No. 3 and SOA research vessel Xiangyanghong No. 5 were chosen to participate in TOGA.
The Chinese have tried to forecast El Niño and La Niña events by using historical and observational data collected from 1985 to 1990. The 1987–1988 El Niño and the 1988–1989 La Niña forecasts were successful, but the 1988–1989 El Niño development was not. In the process, the Chinese discovered different types of El Niño, El Niño development processes, and climate effects over China. As it turned out, the relationship between climate over China and El Niño was not a simple statistical problem.
For basic research on air-sea interaction, the Chinese are undertaking various activities: (1) different methods of measuring fluxes; (2) an air-sea column heat budget study by using data from two-vessel synchronous observation; (3) publication of the Atlas of Climate Physics of Tropical Pacific Ocean; (4) a newly designed air-sea coupled numerical model employing the daily synchronous coupling technique; and (5) a laboratory study of the air-sea interface, which has shown that the "low of wall" obtained from rigid surface is not valid for large areas over the ocean.
In the Eighth 5-Year Plan, NSFC and CAS are each contributing 5.5 million yuan ($1 million) and SOA 55 million yuan ($10 million) to fund TOGA. NSFC also supports WOCE but amounts and proportions were not given (NSFC 1991b).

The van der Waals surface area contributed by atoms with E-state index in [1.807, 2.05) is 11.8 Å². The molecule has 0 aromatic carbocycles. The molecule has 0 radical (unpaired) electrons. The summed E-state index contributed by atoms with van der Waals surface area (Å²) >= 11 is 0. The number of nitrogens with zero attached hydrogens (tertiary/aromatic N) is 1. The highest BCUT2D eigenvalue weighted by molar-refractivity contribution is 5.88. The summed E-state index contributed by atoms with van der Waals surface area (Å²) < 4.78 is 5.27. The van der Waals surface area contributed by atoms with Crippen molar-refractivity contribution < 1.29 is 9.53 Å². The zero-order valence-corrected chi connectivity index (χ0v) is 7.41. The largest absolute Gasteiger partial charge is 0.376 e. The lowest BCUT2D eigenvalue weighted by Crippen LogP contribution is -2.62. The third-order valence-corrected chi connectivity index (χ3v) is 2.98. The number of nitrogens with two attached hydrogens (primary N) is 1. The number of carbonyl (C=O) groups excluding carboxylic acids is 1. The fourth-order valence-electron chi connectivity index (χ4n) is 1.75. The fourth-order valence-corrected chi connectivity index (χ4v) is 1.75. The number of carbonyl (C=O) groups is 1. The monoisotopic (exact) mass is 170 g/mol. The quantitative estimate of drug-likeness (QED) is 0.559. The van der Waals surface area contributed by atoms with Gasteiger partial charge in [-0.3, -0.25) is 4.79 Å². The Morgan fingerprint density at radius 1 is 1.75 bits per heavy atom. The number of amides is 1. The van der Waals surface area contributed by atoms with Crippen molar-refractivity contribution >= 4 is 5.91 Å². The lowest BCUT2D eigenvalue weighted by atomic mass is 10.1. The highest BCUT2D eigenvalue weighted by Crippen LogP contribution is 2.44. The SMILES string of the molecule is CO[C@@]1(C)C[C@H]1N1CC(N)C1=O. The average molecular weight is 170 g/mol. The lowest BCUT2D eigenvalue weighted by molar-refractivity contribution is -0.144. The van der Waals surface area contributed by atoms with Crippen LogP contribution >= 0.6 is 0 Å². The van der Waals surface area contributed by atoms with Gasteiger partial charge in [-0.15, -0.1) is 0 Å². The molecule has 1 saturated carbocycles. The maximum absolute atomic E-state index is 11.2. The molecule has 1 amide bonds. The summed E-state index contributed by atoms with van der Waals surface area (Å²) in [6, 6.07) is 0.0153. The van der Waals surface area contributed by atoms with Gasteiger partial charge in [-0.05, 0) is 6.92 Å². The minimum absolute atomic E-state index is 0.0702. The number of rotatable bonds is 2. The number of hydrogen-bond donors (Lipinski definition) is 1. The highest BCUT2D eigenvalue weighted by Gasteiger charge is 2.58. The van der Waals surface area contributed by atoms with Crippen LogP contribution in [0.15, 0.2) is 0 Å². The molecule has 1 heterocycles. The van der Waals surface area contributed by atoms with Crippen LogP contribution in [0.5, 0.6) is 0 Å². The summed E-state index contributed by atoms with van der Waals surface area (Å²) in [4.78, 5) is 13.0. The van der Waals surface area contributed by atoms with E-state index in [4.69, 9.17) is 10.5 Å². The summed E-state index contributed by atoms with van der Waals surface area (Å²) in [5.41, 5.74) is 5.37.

China is located on a large piece of the world's coastal land area and a substantial scientific infrastructure addresses coastal zone issues in a first-rate manner. The Chinese JGOFS plans (which, under current definitions, can be considered LOICZ activities) and TOGA involvements are ambitious and valuable components of IGBP and WCRP. The participating scientists are well qualified and eager for international cooperation. In addition to marine research, China offers a combination of land-based research endeavors that are very important to a LOICZ focus on land-ocean interactions (Shi et al. 1990). It is quite likely that Chinese efforts would be restricted to Chinese coastal zones—whether in cooperation with TOGA or LOICZ—unless activities were funded from international sources. As LOICZ planning continues, involvement of Chinese scientific leadership might bring particular strength to activities in coastal Asia—an area identified by LOICZ planners as being especially interesting and important from a global perspective.